At 8:54 (360 seconds before launch), the gates to the hangar opened up, revealing a convoy of three large Best Buy trucks, complete with a police escort. Inside those trucks were nearly 3,000 Xbox 360s, packed to the brim in the trucks' cabs. Music reached a feverish tempo, and the interior lights strobed on and off, sending the crowd into a frenzy.

As the vehicles made their way to the Best Buy store, the energy was electric--this was the moment that the gamers had been waiting for. All those hours yearning to play as Joanna Dark, tear through a lap of the Nurburgring, or play high-definition sports games were merely ticks away from becoming reality.

Best Buy assembled an armada of employees to dispatch and hand over the consoles, and once the rear doors to the trucks opened, things reached a fever pitch.

One minute after 9 p.m., the first consoles were given to Edgar Bounds and Mike Bedwilder from Senatobia, Mississippi. The two Xbox fans drove from their homes to Zero Hour without the luxury of breaks, a 30-hour-plus journey. A minor miscalculation saw them arrive to the event a full day early, but for the pair it was merely a blip in the road. They were finalists in the Hex 168 contest, which granted them access to the event, but not the complimentary Xbox 360 and passage that grand prize winners received.

"We've only gotten about 10 hours of sleep in the last week," stated Bedwilder, clearly showing the strains of his gaming devotion and insomnia.

"Once we got that e-mail [declaring the two would be admitted], we knew we were going," said Bounds. Their perseverance paid off, as they instantly became the darlings of the night and subjects of mass media attention. The two were so anxious to get their game on, they nearly left before they could bask in their glory.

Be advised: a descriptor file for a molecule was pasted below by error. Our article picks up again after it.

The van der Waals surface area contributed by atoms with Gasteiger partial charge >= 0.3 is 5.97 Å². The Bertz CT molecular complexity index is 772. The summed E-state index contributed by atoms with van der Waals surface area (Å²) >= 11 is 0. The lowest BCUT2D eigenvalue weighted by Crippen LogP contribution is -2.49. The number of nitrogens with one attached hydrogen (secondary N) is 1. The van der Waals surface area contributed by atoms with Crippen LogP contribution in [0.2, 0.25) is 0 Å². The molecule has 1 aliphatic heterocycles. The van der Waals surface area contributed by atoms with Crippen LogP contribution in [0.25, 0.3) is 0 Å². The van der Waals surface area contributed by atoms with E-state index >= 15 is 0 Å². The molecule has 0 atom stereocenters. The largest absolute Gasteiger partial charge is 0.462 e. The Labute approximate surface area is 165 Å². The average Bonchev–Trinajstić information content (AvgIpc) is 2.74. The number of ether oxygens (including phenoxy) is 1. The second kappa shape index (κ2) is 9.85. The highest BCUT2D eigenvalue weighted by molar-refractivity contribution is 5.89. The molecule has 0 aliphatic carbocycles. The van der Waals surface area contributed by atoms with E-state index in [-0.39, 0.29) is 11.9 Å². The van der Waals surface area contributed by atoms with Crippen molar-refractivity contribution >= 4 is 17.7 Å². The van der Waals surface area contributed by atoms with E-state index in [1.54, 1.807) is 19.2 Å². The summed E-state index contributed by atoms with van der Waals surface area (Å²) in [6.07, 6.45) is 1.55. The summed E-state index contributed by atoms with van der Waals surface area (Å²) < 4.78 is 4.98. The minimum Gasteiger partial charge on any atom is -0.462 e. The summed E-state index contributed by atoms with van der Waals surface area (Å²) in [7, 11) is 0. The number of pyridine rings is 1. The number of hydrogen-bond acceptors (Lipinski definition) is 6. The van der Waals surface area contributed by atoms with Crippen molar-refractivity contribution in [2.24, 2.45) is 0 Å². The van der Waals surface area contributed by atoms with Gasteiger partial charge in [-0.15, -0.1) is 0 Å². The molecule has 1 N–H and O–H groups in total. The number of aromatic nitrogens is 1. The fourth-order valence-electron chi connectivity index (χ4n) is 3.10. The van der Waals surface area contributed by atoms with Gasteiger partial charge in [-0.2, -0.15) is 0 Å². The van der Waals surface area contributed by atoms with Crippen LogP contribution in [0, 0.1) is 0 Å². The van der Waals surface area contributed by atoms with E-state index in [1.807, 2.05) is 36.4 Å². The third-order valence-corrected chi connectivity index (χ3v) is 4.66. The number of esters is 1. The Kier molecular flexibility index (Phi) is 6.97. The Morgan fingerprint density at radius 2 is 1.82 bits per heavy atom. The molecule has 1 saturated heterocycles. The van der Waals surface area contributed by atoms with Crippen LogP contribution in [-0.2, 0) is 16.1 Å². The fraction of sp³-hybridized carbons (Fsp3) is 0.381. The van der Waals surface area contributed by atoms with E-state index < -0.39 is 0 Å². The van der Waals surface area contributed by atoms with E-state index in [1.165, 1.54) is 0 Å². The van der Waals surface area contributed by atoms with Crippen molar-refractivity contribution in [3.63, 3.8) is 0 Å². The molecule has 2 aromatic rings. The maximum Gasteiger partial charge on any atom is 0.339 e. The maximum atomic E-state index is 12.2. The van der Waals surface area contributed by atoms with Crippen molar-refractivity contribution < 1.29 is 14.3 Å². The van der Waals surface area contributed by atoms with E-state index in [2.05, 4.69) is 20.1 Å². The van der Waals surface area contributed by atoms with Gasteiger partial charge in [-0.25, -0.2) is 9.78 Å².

From then, the throng of gamers made their way through the line, showing their proofs of purchase. Once face-to-face with a register, they were met by a very enthusiastic group of Best Buy employees, who were slapping fives and congratulating the buyers.

The line was pretty much nonexistent at 45 minutes past the hour, as the procession went fluidly. Those lucky enough to get a 360 quickly took their new prized possessions back to their houses, eager to experience the console on their own setups.

And just like that, Zero Hour came to a close. Looking back on the festivities, it was clear that Microsoft held true to its claims of making the event about the gamers. Though photo opportunities were rare and celeb sightings were minimal, those who attended--the hardcore gamer from every conceivable demographic--appreciated not only the fact that they were there, but the fact that they had the opportunity to be there, a rare instance in today's starstruck industry.

For a complete run-down on Microsoft's next-generation console, visit GameSpot's Xbox 360 Launch Center.

The products discussed here were independently chosen by our editors. GameSpot may get a share of the revenue if you buy anything featured on our site.

Got a news tip or want to contact us directly? Email news@gamespot.com

Join the conversation
There are 67 comments about this story